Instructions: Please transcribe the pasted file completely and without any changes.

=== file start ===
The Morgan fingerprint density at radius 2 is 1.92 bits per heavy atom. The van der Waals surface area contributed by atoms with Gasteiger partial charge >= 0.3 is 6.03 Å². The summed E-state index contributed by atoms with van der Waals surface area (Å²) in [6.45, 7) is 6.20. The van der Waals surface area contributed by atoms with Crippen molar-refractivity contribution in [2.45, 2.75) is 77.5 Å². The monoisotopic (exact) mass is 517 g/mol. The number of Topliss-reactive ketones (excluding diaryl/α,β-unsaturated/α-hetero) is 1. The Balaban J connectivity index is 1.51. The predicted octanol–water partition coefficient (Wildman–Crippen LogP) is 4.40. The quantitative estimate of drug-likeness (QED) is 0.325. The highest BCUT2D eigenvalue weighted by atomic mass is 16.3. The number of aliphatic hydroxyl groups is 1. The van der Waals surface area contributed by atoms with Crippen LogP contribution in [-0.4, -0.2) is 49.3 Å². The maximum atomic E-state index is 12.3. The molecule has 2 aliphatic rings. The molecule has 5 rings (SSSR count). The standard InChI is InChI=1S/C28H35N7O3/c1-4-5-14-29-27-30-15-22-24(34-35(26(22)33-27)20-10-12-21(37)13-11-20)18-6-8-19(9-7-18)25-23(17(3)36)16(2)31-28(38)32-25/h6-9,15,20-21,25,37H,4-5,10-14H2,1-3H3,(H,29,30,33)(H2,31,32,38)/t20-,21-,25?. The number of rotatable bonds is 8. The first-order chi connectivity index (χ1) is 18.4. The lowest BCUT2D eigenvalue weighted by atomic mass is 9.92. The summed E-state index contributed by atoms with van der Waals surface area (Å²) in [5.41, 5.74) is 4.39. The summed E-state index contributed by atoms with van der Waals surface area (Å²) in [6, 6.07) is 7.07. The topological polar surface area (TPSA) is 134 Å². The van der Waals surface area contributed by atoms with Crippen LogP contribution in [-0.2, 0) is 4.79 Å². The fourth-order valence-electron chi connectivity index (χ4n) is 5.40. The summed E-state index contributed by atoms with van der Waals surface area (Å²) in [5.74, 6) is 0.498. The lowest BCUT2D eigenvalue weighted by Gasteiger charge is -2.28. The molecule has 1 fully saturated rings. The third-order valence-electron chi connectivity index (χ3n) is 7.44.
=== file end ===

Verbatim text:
The Morgan fingerprint density at radius 2 is 1.92 bits per heavy atom. The van der Waals surface area contributed by atoms with Gasteiger partial charge >= 0.3 is 6.03 Å². The summed E-state index contributed by atoms with van der Waals surface area (Å²) in [6.45, 7) is 6.20. The van der Waals surface area contributed by atoms with Crippen molar-refractivity contribution in [2.45, 2.75) is 77.5 Å². The monoisotopic (exact) mass is 517 g/mol. The number of Topliss-reactive ketones (excluding diaryl/α,β-unsaturated/α-hetero) is 1. The Balaban J connectivity index is 1.51. The predicted octanol–water partition coefficient (Wildman–Crippen LogP) is 4.40. The quantitative estimate of drug-likeness (QED) is 0.325. The highest BCUT2D eigenvalue weighted by atomic mass is 16.3. The number of aliphatic hydroxyl groups is 1. The van der Waals surface area contributed by atoms with Crippen LogP contribution in [-0.4, -0.2) is 49.3 Å². The maximum atomic E-state index is 12.3. The molecule has 2 aliphatic rings. The molecule has 5 rings (SSSR count). The standard InChI is InChI=1S/C28H35N7O3/c1-4-5-14-29-27-30-15-22-24(34-35(26(22)33-27)20-10-12-21(37)13-11-20)18-6-8-19(9-7-18)25-23(17(3)36)16(2)31-28(38)32-25/h6-9,15,20-21,25,37H,4-5,10-14H2,1-3H3,(H,29,30,33)(H2,31,32,38)/t20-,21-,25?. The number of rotatable bonds is 8. The first-order chi connectivity index (χ1) is 18.4. The lowest BCUT2D eigenvalue weighted by atomic mass is 9.92. The summed E-state index contributed by atoms with van der Waals surface area (Å²) in [5.41, 5.74) is 4.39. The summed E-state index contributed by atoms with van der Waals surface area (Å²) in [6, 6.07) is 7.07. The topological polar surface area (TPSA) is 134 Å². The van der Waals surface area contributed by atoms with Crippen LogP contribution in [-0.2, 0) is 4.79 Å². The fourth-order valence-electron chi connectivity index (χ4n) is 5.40. The summed E-state index contributed by atoms with van der Waals surface area (Å²) in [5.74, 6) is 0.498. The lowest BCUT2D eigenvalue weighted by Gasteiger charge is -2.28. The molecule has 1 fully saturated rings. The third-order valence-electron chi connectivity index (χ3n) is 7.44.